Open Learning, the World of Work and Economic Development: In the Context of Globalisation

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2002-07
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Commonwealth of Learning (COL)
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PCF2 // Planning for competitive advantage will require designing of policies that would aim at harnessing skills, technology and learning. In the era of globalisation, economy is knowledge-intensive and induced by innovation and utilization of new technologies. Preparation of a cadre of manpower that can effectively function in the global economy is therefore critical for improving productivity of resources. // In India, the overall improvement in competence level of labour force as measured by the indicators of education and health care is very slow. The proportion of vocationally trained persons to the total working population is abysmally low, 5 per cent, whereas the corresponding ratios for developed countries varies between 60 to 80 percent1. Productivity is therefore low, as we shall discuss later. // Globalisation provides unlimited access to economic opportunities in the world. But, to reap its benefits, through the pursuance of an effective competition policy, technical and professional capacity of manpower of all types and levels ought to be enhanced, atleast to match the levels obtaining in other countries with which India have to compete in the domestic and international markets. And for this, concerted efforts would be required to design strategies for teaching and learning to cater for education and training needs of all the aspirants. Such efforts, moreover, should be commensurate with the requirements of the world of work. Besides, the perceived methods of imparting education and skills should be cost-effective. //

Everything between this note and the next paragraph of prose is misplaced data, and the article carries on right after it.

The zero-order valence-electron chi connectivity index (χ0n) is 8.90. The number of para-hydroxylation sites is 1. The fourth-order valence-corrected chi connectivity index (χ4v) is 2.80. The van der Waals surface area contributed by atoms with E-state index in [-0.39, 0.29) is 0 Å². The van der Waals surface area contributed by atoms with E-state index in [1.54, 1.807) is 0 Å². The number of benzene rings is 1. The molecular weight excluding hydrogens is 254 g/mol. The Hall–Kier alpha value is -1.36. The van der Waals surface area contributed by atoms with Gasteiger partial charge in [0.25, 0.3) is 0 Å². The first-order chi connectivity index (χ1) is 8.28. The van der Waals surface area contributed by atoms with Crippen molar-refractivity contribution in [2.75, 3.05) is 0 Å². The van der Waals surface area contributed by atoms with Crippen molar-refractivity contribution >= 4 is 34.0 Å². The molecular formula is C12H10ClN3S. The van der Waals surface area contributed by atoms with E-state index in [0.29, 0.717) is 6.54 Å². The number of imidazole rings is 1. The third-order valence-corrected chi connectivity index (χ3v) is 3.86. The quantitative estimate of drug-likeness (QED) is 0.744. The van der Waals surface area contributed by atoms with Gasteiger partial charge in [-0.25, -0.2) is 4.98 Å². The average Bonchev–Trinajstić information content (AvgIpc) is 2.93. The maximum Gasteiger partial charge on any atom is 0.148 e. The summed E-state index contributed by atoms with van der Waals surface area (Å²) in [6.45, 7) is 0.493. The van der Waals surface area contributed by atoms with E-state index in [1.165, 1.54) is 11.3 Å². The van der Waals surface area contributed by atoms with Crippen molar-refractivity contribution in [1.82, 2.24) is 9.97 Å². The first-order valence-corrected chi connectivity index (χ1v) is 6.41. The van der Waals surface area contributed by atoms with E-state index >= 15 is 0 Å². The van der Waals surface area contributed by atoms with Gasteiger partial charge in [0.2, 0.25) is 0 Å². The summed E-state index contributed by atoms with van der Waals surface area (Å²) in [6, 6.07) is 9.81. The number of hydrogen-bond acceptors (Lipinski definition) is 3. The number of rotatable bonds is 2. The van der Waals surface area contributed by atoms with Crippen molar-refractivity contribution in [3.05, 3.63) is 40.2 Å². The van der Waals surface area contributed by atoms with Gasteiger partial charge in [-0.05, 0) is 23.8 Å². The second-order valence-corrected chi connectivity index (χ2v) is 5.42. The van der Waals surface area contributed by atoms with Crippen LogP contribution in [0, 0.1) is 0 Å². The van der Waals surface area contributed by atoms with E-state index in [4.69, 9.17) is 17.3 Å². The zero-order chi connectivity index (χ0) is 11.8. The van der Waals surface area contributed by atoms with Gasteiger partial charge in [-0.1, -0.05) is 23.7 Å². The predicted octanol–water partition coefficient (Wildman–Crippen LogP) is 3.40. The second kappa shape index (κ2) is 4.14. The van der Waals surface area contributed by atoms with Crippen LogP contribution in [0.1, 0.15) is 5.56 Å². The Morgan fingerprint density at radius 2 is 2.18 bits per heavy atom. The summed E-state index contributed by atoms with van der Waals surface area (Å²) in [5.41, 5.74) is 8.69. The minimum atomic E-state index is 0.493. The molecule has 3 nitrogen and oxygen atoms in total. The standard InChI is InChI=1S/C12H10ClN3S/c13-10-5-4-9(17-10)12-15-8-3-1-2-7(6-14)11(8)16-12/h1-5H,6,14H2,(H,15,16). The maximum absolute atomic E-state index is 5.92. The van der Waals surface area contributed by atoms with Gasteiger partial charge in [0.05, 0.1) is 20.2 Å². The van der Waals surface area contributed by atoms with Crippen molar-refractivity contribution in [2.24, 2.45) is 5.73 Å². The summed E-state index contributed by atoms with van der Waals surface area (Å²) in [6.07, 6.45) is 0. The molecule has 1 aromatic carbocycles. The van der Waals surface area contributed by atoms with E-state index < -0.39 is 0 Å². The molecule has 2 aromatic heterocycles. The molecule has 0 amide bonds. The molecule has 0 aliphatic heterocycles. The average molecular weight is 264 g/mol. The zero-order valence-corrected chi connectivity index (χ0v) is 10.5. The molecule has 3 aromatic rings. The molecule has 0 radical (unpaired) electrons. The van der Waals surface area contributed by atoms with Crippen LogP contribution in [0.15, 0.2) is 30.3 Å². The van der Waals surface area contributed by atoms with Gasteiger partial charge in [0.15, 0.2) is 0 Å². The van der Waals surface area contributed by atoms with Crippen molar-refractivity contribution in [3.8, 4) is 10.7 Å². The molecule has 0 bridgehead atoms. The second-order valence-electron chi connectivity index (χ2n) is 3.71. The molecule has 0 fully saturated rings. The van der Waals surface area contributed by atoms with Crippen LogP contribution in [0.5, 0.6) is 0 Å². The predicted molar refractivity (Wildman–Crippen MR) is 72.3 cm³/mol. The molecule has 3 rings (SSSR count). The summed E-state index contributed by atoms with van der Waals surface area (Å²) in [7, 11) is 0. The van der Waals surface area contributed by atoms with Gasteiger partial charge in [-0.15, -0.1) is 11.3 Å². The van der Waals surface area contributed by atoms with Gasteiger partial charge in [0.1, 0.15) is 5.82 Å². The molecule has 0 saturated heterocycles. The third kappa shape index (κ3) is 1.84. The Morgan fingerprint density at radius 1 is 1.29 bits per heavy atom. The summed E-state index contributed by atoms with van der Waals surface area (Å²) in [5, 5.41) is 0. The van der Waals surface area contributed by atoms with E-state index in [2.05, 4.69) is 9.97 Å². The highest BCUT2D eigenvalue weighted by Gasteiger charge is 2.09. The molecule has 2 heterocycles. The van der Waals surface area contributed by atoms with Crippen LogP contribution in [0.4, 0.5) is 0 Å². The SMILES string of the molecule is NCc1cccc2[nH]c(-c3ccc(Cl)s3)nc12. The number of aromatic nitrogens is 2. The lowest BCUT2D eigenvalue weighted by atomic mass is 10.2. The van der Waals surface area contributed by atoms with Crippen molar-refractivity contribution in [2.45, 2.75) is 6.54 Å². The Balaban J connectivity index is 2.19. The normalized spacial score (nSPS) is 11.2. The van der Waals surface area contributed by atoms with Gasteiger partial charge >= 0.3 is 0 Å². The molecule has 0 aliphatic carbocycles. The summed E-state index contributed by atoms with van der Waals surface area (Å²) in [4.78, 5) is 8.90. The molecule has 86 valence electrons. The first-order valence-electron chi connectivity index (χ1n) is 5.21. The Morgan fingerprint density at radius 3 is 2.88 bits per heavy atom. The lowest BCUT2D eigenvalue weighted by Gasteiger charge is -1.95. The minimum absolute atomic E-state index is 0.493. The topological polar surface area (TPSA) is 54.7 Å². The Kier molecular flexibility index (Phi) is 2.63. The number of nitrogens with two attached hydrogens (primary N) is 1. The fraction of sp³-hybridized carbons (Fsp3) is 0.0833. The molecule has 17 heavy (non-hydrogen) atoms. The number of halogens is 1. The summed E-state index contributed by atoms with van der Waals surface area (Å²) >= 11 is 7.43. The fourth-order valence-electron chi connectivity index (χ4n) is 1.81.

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India
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Asia
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